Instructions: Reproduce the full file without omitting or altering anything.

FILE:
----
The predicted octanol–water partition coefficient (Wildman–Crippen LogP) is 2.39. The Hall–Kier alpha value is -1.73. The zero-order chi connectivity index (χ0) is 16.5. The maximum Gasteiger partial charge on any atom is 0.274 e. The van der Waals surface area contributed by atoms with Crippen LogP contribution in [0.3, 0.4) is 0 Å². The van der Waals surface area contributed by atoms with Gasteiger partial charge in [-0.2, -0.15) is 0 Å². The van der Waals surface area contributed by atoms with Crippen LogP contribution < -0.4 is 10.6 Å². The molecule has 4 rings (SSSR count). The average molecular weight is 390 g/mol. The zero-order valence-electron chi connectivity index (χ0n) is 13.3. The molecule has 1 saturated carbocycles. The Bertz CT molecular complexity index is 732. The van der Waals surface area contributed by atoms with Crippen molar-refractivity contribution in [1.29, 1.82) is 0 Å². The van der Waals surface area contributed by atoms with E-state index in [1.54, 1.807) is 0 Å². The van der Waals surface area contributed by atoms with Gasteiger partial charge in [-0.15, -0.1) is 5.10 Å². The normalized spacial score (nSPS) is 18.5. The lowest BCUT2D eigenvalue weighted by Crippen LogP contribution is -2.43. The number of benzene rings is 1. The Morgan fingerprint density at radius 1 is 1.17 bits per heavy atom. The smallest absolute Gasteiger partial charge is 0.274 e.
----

The predicted octanol–water partition coefficient (Wildman–Crippen LogP) is 2.39. The Hall–Kier alpha value is -1.73. The zero-order chi connectivity index (χ0) is 16.5. The maximum Gasteiger partial charge on any atom is 0.274 e. The van der Waals surface area contributed by atoms with Crippen LogP contribution in [0.3, 0.4) is 0 Å². The van der Waals surface area contributed by atoms with Gasteiger partial charge in [-0.2, -0.15) is 0 Å². The van der Waals surface area contributed by atoms with Crippen LogP contribution < -0.4 is 10.6 Å². The molecule has 4 rings (SSSR count). The average molecular weight is 390 g/mol. The zero-order valence-electron chi connectivity index (χ0n) is 13.3. The molecule has 1 saturated carbocycles. The Bertz CT molecular complexity index is 732. The van der Waals surface area contributed by atoms with Crippen molar-refractivity contribution in [1.29, 1.82) is 0 Å². The van der Waals surface area contributed by atoms with E-state index in [1.54, 1.807) is 0 Å². The van der Waals surface area contributed by atoms with Gasteiger partial charge in [-0.15, -0.1) is 5.10 Å². The normalized spacial score (nSPS) is 18.5. The lowest BCUT2D eigenvalue weighted by Crippen LogP contribution is -2.43. The number of benzene rings is 1. The Morgan fingerprint density at radius 1 is 1.17 bits per heavy atom. The smallest absolute Gasteiger partial charge is 0.274 e.